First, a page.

With more than 500 items at launch — including products from Cartier, Gucci, Adidas, New Era and Rolex — TRYO wants to “revolutionize how people shop online” by making AR try-on experiences more easily accessible to both shoppers and brands.
At launch the app features products across four categories — footwear, watches, hats and eyewear — all of which are showcased through high-quality 3D models and can be “tried on” virtually. Users can also share the images on social media and other platforms to get feedback or just for fun.
To create this new commerce experience, QReal developed all the product imagery in the app on spec (read: the featured brands didn’t pay a dime up front). And while purchases are facilitated through affiliate links, selling items isn’t the primary goal.
“TRYO is a front-facing lens for all of this tech, and then it drives to purchase through other places,” said Mike Cadoux, Co-founder of TRYO in an interview with Retail TouchPoints. “Warehousing and payment systems is not what we’re interested in — we wanted to create an experience that can showcase the best of 3D modeling and AR try-on. All the technology is there for it, but most of the previous experiences are either siloed into specific tech or within a social platform that has tons of other features so it’s kind of hidden, like on Snap or Instagram. The goal of TRYO is to get people experiencing it, loving it, sharing it and hopefully returning.”
While the benefits of 3D modeling and AR (higher engagement, better conversions and lower returns, to name just a few) are well-documented, the problem, as Cadoux explains it, is that developing that catalog of 3D content is very expensive and is often taken on by just one of the many potential beneficiaries. Under the TRYO model, brands and retailers alike can license the product imagery for use on their own websites, apps and marketing campaigns.
“The investment required to create a 3D model catalog has been a huge limiting factor, so the initial idea was to create our own large catalog of universal 3D models,” said Cadoux. “The same 3D model can serve the brand and the retailer, and honestly the cost should be dispersed across the full sales channel. So what we’re creating behind TRYO is a large database of branded items that can then be distributed to all the different sales channels, and the costs can be shared by all of them.”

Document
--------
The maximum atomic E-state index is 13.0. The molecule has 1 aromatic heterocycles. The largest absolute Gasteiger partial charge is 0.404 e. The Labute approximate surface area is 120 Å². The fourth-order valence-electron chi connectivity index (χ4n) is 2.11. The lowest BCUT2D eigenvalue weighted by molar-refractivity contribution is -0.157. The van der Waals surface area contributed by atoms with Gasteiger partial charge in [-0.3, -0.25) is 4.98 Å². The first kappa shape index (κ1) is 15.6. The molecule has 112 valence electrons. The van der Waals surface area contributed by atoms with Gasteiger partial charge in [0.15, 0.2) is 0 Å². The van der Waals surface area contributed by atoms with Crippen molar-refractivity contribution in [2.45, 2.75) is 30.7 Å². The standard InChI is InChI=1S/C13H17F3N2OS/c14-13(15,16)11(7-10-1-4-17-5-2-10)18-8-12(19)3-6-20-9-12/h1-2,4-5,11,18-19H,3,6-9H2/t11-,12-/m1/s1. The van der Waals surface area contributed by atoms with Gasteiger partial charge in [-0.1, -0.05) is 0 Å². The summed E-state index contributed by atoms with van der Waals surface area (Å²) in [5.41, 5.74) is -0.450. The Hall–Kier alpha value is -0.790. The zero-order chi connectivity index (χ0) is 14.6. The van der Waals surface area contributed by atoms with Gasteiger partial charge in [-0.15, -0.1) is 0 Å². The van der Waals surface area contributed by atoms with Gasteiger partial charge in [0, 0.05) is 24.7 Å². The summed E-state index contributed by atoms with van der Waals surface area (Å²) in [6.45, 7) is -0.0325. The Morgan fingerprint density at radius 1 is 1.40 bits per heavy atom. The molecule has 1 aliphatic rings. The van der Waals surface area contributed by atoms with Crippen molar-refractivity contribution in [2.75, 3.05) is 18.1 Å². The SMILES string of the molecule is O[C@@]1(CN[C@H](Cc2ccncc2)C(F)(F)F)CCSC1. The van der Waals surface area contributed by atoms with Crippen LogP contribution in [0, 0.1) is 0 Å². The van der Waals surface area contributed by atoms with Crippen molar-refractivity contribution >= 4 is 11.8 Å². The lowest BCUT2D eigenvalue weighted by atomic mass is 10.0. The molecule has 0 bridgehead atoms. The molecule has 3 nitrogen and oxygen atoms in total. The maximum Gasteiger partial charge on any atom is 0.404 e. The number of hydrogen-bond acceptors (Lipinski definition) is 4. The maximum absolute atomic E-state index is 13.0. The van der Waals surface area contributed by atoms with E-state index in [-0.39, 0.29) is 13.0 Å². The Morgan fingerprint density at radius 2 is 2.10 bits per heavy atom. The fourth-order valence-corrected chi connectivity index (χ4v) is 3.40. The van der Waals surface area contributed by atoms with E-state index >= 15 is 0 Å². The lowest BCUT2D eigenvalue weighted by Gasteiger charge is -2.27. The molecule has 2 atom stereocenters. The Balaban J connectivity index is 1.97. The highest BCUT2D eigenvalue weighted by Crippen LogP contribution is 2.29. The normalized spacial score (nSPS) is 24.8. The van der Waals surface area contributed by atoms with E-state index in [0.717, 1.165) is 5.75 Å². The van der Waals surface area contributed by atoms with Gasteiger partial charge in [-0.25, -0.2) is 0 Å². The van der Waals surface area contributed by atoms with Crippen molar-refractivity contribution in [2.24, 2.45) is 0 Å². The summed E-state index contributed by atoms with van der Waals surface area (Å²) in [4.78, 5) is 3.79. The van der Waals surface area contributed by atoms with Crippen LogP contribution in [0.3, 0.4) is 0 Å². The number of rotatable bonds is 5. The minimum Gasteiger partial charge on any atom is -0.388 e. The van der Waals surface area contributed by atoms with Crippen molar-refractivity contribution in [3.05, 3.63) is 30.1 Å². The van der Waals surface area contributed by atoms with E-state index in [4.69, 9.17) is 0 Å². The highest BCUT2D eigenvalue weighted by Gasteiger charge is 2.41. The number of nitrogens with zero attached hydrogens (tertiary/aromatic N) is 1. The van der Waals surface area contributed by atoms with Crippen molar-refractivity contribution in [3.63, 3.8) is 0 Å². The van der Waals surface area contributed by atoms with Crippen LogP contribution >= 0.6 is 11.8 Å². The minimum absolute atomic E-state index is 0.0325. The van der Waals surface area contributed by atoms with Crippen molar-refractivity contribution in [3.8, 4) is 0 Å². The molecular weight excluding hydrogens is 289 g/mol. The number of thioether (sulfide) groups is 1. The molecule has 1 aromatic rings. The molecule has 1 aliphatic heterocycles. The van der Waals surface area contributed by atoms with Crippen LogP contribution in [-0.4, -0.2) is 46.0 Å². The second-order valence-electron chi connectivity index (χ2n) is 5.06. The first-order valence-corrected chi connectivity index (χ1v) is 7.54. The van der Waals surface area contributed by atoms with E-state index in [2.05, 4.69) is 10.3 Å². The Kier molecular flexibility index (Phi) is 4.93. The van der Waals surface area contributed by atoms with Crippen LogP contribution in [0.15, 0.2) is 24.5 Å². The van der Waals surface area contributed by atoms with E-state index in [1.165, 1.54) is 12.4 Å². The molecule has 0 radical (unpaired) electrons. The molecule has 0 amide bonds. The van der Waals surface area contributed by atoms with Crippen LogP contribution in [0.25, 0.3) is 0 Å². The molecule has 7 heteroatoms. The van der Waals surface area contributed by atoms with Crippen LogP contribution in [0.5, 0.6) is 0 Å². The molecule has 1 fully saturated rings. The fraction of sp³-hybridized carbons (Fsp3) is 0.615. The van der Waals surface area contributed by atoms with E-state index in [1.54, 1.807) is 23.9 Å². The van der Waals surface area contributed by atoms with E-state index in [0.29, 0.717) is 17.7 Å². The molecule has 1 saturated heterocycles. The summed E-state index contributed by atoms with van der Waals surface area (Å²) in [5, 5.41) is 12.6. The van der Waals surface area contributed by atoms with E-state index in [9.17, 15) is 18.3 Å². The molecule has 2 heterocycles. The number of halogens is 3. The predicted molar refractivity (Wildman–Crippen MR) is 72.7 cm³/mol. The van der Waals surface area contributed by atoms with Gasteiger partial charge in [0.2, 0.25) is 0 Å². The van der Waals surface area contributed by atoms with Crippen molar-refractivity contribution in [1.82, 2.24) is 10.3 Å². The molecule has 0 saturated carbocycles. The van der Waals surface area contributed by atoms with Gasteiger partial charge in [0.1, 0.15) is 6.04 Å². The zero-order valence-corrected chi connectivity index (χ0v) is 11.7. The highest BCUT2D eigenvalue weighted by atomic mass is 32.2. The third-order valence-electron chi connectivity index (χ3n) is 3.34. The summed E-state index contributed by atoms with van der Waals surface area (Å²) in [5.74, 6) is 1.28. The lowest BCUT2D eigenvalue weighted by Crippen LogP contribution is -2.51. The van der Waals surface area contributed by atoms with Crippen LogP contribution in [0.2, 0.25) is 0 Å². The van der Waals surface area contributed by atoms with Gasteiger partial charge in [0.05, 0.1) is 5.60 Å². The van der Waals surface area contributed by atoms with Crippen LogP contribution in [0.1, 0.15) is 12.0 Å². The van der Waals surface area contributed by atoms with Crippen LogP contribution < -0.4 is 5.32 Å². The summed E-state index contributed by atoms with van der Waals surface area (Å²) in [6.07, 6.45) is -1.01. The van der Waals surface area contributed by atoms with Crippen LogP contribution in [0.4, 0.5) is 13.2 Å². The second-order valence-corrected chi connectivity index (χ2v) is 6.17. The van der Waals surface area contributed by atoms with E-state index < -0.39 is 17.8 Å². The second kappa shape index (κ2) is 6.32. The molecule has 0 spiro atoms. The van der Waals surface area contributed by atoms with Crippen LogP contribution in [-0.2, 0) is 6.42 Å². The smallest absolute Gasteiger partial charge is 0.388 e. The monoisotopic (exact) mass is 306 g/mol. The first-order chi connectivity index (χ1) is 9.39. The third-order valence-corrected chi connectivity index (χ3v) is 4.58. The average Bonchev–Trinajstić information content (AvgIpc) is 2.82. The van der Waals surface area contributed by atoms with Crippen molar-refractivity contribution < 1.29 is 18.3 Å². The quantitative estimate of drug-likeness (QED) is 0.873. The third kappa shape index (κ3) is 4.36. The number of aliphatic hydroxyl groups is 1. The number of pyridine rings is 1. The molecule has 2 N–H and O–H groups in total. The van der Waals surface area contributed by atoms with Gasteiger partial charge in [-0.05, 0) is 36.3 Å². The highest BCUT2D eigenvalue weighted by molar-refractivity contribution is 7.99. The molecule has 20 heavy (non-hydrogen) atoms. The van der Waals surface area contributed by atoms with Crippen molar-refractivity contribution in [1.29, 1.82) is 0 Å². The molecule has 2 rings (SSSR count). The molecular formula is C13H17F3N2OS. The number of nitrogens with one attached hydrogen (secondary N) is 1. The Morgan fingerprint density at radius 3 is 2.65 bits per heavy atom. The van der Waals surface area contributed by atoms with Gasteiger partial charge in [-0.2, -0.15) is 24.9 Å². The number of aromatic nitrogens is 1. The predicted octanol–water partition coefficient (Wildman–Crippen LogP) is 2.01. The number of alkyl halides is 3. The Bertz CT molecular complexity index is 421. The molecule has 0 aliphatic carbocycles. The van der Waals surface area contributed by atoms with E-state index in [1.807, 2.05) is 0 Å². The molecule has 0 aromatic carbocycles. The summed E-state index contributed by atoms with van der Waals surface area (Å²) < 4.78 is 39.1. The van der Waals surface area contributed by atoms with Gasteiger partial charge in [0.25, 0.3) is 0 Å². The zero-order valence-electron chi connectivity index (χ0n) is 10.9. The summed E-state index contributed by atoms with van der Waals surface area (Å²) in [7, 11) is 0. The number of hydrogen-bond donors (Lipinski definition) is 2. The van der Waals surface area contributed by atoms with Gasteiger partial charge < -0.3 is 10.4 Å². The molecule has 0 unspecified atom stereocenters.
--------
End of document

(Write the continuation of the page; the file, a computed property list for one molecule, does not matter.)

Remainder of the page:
As major retailers with big pockets like IKEA, Walmart and Amazon continue to make advances in AR try-on tech and 3D modeling, the race is on to keep up. This urgency was only heightened by Google’s recent announcement that it would increasingly prioritize 3D visuals in search results. The TRYO platform and model offers a low-barrier entry point for both consumers and brands to get in on the action.
At the outset, QReal itself selected the brands and products to feature in the app, with an “80-20 mix” of accessible and aspirational products — 80% are products that are accessible in style and price point, but 20% are higher-end products, often with unique designs, to give users the opportunity to not just buy with AR but also try out the tech with fun, aspirational products. Eventually Cadoux said he does hope TRYO will build partnerships with larger retailers in order to focus new app product launches on items that those retailers are looking to bring into these formats.
“Not only do we want to change the future of shopping and make it more fun and easy for consumers, we want to show brands how easy it can be to embed a virtual try-on experience into their own websites,” said Cadoux. “It may seem like a daunting task, but we’re able to do it, and TRYO shows it can be done.”